94/12/01 Opening Statement as Honorary President at the Meeting of the North Atlantic Council, NATO Headquarters (Brussels, Blegium)  Return to: Index of 1994 Secretary of State's Speeches/Testimonies || Electronic Research Collections Index || ERC Homepage

Note: This Electronic Research Collection is an archive site. For the most current information, please visit the State Department homepage.
U.S. DEPARTMENT OF STATE 

Office of the Spokesman

(Brussels, Belgium)

DECEMBER 1, 1994



EMBARGOED UNTIL DELIVERY



                     OPENING STATEMENT OF

         U.S. SECRETARY OF STATE WARREN CHRISTOPHER 

                    AS HONORARY PRESIDENT

       AT THE MEETING OF THE NORTH ATLANTIC COUNCIL

                      NATO HEADQUARTERS

                      BRUSSELS, BELGIUM

                       December 1, 1994





Mr. Secretary General, distinguished colleagues, and friends.  I am 

privileged to serve as your President d'Honneur at our first formal 

meeting since we selected Willy Claes to succeed the brilliant and 

dedicated Manfred Woerner.



Secretary General Claes has taken charge at a time of historic 

opportunity and challenge for the Alliance.  As we build European 

security for the 21st century, we are fortunate to have this statesman 

of strength and experience at NATO's helm.



The two greatest struggles of the 20th century, the battles against 

fascism and communism, are over.  The fallen Iron Curtain has revealed a 

window of opportunity for open societies and open markets to prevail 

across a continent at peace.



It is important to recall that NATO played an essential role in bringing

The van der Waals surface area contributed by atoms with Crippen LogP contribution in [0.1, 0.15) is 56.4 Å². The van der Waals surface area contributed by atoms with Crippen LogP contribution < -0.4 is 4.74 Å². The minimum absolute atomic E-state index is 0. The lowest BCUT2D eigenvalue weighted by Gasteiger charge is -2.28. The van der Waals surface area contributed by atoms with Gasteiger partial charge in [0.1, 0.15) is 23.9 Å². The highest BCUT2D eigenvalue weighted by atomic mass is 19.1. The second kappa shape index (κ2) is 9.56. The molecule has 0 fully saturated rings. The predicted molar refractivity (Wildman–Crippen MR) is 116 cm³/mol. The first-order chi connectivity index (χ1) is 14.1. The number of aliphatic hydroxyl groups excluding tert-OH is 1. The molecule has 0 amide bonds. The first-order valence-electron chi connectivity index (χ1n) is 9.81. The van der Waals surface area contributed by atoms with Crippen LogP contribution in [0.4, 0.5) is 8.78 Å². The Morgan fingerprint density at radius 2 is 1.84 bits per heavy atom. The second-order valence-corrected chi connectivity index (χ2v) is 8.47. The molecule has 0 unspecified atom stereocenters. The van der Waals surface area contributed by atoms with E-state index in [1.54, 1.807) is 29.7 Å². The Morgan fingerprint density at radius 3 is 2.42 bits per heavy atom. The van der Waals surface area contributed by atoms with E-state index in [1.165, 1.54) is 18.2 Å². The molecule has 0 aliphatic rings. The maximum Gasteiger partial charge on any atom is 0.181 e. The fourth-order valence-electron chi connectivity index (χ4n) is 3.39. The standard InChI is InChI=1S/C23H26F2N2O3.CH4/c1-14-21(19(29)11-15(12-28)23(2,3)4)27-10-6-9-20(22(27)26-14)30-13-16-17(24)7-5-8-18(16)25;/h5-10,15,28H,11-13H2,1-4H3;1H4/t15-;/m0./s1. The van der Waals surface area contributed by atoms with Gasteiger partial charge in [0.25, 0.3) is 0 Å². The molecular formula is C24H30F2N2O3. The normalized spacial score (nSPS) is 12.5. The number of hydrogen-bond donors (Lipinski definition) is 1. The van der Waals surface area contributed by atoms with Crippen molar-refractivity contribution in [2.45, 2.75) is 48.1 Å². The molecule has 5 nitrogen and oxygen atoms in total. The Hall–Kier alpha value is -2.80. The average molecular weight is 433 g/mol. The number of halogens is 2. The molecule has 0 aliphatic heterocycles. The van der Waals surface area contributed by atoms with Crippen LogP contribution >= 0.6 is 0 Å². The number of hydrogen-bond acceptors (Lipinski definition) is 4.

us to this hopeful point.  For more than four decades it kept the peace, 

preserved our freedom, kindled hope in oppressed peoples, and finally 

helped bring the Cold War to an end -- a victory for all who love 

freedom.



For half a century, NATO also provided the foundation on which our 

nations built the greatest community of peace and prosperity the world 

has ever seen.  It cemented close relations among former adversaries in 

Western Europe.  It formed the core of our transatlantic community -- 

forging links that can never be broken.  The ideals embodied in the 

Treaty of Washington -- democracy, liberty, and the rule of law -- 

proved no less powerful than the arsenals of this Alliance.  Dean 

Acheson said it best:  "the importance of NATO in the long run goes far 

beyond the creation of military strength... Future hope lies in the 

development of a community of free peoples..."



But NATO was not just about yesterday.  It is about today and tomorrow -

- about Dean Acheson's "future hope."



First, let me be clear about my own nation's conviction.  American power 

and purpose are here in Europe to stay.  This Alliance will continue to 

be the anchor of American engagement in Europe, the linchpin of 

transatlantic security.  Through over four decades, under Democratic and 

Republican administrations, we have maintained a bipartisan commitment 

to a free, stable, secure, and prosperous Europe.  Today, we are 

committed to keep 100,000 American troops on European soil as part of 

our continuing engagement.



As we meet today to continue to adapt this great Alliance, we are keenly 

aware that the end of the Cold War has brought not only opportunities, 

but serious challenges.  The terrible conflict in Bosnia continues to 

resist resolution.  It has challenged NATO and all the institutions that 

have dealt with it.  Frankly, when this conflict emerged from the ashes 

of the Cold War, the international community was insufficiently 

prepared.  The world ultimately turned to the United Nations to shoulder 

the principal responsibility.



For its part, NATO has done whatever has been asked of it by the United 

Nations.  It has established a no-fly zone and prevented the conflict 

from becoming an air war.  It has maintained the sanctions pressure, and 

it has been instrumental in preventing the spread of the conflict.  

Contrary to some reports, NATO has not ruled out the use of air power.  

NATO stands ready to use air power, when requested, pursuant to United 

Nations resolutions.



Now, our task continues to be to seek a peaceful negotiated end to the 

conflict, one that will preserve Bosnia's territorial integrity.  We